When God thunders, I typically listen. So, we counted—1 1,000, 2 1,000, 3 1000—and then ran for cover.
Farming families populated one church my father pastored. One, in particular, grew hundreds of acres of watermelons. When the watermelon farmer offered me a part-time job in the afternoons, I accepted.
Weeds taller than I was shrouded the fields. Humidity sweltered, and I sweated and choked for air as I heaved the watermelons onto the back of the farm truck. The climate of mid-summer made conditions perfect for afternoon thunderstorms. When we saw the first flash of lightning, we counted. Three seconds equaled a mile. If we didn’t get to 3 1,000s before we heard the clap of thunder, we ran for whatever cover we could find.
I’ve repeated the same procedure while hiking in the mountains. Thunder is the sound of lightning, and though the chances of being struck by lightning are slim, the chances increase when I’m in an unprotected environment.
“The Lord thundered from heaven; the voice of the Most High resounded amid the hail and burning coals” (Psalm 18:13 NLT).
When the psalmist described God’s approach to dealing with his enemies, he chose the sound of thunder. Thunder is frightening because of its association with lightning. And God’s power can be just as scary or comforting—depending on whether we’re His friend or enemy.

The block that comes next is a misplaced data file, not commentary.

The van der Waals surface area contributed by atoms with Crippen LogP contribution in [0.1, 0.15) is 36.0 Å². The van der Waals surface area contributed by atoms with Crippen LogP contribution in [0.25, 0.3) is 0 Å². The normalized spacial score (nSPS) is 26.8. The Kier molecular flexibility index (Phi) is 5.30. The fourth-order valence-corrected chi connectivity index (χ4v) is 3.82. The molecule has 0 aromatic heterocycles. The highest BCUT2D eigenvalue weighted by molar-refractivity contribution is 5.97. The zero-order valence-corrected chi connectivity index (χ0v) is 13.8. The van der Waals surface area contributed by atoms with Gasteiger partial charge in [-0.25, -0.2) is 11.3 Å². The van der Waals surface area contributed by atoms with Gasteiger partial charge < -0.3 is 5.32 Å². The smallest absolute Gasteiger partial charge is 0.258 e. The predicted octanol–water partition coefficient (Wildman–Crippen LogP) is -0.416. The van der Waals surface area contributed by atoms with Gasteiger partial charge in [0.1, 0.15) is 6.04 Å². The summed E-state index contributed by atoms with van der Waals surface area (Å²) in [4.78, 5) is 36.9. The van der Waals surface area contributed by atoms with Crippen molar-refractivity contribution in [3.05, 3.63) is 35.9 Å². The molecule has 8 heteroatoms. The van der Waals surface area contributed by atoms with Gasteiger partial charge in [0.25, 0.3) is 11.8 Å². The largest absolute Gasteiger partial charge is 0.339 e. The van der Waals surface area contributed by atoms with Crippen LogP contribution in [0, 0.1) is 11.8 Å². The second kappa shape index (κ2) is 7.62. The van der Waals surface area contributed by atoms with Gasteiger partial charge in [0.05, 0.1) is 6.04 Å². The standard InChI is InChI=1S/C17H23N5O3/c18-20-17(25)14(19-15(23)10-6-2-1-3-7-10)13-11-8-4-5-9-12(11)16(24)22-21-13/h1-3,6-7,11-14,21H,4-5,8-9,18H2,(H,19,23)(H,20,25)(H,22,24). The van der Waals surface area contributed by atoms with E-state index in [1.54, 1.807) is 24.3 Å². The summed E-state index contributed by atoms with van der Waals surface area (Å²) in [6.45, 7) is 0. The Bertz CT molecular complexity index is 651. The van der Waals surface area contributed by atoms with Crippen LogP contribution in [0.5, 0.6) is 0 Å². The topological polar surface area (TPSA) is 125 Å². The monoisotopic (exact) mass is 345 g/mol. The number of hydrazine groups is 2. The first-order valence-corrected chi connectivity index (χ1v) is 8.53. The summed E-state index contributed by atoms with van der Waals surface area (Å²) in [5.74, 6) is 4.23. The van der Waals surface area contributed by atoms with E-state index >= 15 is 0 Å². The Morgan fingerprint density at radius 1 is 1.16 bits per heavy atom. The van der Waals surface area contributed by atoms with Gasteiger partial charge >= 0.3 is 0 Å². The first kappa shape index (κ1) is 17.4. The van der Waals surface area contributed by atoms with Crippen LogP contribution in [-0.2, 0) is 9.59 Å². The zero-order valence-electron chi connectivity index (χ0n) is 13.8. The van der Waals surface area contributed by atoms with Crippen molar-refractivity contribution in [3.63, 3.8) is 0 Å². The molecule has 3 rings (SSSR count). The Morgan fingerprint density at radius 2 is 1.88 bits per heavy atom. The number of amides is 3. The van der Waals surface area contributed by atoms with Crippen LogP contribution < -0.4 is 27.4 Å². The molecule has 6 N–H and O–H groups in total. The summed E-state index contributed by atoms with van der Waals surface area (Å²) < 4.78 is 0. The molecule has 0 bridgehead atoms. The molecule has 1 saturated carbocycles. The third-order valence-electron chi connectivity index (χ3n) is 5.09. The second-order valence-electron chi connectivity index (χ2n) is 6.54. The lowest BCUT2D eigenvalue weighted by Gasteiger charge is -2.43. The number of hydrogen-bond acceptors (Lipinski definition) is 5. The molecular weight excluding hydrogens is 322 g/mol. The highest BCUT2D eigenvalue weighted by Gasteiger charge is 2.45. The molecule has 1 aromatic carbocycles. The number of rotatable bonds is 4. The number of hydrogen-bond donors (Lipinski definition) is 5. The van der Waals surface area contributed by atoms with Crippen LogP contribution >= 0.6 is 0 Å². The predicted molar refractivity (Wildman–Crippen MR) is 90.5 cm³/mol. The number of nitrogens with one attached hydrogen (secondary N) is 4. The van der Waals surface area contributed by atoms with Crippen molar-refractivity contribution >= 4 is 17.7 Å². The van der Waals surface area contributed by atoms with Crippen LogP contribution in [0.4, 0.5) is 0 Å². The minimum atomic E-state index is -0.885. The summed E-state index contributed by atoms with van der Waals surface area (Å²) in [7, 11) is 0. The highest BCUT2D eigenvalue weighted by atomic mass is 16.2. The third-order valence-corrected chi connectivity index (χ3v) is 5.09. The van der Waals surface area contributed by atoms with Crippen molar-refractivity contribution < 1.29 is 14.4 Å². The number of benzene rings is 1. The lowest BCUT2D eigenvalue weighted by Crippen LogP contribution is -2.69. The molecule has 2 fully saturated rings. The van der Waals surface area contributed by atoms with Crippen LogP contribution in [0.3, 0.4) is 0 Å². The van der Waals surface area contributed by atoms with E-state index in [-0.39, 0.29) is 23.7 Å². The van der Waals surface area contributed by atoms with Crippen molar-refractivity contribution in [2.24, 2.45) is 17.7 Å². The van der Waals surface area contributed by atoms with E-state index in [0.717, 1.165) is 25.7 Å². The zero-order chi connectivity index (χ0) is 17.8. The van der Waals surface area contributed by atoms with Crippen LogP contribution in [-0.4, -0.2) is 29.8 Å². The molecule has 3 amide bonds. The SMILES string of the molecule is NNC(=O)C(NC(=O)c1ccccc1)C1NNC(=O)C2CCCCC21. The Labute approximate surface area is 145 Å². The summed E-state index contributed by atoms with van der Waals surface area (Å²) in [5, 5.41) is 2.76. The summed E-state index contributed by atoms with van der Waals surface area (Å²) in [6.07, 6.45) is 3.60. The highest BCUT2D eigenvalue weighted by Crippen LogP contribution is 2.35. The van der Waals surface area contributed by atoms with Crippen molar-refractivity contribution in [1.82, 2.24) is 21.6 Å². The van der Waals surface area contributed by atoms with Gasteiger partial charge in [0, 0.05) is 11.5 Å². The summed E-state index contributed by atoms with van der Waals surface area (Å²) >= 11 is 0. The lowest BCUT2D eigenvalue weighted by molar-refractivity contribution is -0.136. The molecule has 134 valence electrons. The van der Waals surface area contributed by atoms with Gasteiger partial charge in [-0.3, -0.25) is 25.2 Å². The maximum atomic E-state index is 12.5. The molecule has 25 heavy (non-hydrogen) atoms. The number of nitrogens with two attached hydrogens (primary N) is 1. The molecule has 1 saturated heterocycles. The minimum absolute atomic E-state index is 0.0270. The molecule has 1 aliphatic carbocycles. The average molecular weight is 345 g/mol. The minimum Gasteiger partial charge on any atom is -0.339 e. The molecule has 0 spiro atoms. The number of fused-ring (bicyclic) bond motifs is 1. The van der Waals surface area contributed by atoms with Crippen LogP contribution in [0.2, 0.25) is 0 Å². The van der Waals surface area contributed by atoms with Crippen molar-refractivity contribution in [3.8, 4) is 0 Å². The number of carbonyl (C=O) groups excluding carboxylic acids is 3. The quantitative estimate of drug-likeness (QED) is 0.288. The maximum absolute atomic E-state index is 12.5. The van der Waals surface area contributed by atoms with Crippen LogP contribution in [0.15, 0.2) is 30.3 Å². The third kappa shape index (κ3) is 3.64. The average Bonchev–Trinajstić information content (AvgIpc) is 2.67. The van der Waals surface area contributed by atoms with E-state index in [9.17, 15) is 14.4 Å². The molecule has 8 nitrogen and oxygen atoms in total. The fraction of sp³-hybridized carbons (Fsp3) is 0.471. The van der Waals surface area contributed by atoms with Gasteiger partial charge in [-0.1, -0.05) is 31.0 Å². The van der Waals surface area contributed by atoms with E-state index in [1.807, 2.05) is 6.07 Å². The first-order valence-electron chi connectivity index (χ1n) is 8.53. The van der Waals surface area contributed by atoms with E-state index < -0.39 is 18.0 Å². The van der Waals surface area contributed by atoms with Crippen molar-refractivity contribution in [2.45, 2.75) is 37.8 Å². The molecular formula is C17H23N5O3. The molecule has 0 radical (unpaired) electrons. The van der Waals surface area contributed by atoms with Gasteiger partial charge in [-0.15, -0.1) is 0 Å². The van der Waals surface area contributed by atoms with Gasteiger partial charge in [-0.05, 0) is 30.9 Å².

Thunder can be a low rumble or an ear-piercing clap. The first doesn’t usually frighten me, but the second sends me scurrying for cover. Hearing God can be similar. Sometimes, His voice heard in our spirits is loud and clear, while at other times, it’s barely perceptible.
Unconfessed sin will keep us from hearing God, but sin isn’t the only thing that makes His voice sound like a rumble instead of a loud clap. Busyness, misplaced priorities, and selfishness can all play a part.
Several conclusions, however, bring comfort. God is continuously speaking to our spirits. Things in our life may soften His whisper, but He speaks nevertheless. God wants us to hear Him. When we don’t, we tend to do things our way, which leads to wandering in the wrong direction. Preparing daily to listen to Him is crucial. Beginning the morning with a prayer, asking Him to speak clearly and to help us hear clearly, also helps. Praying on the armor He provides is also a good follow-up (Ephesians 6:11-18).
What steps can you take to hear God when He thunders?
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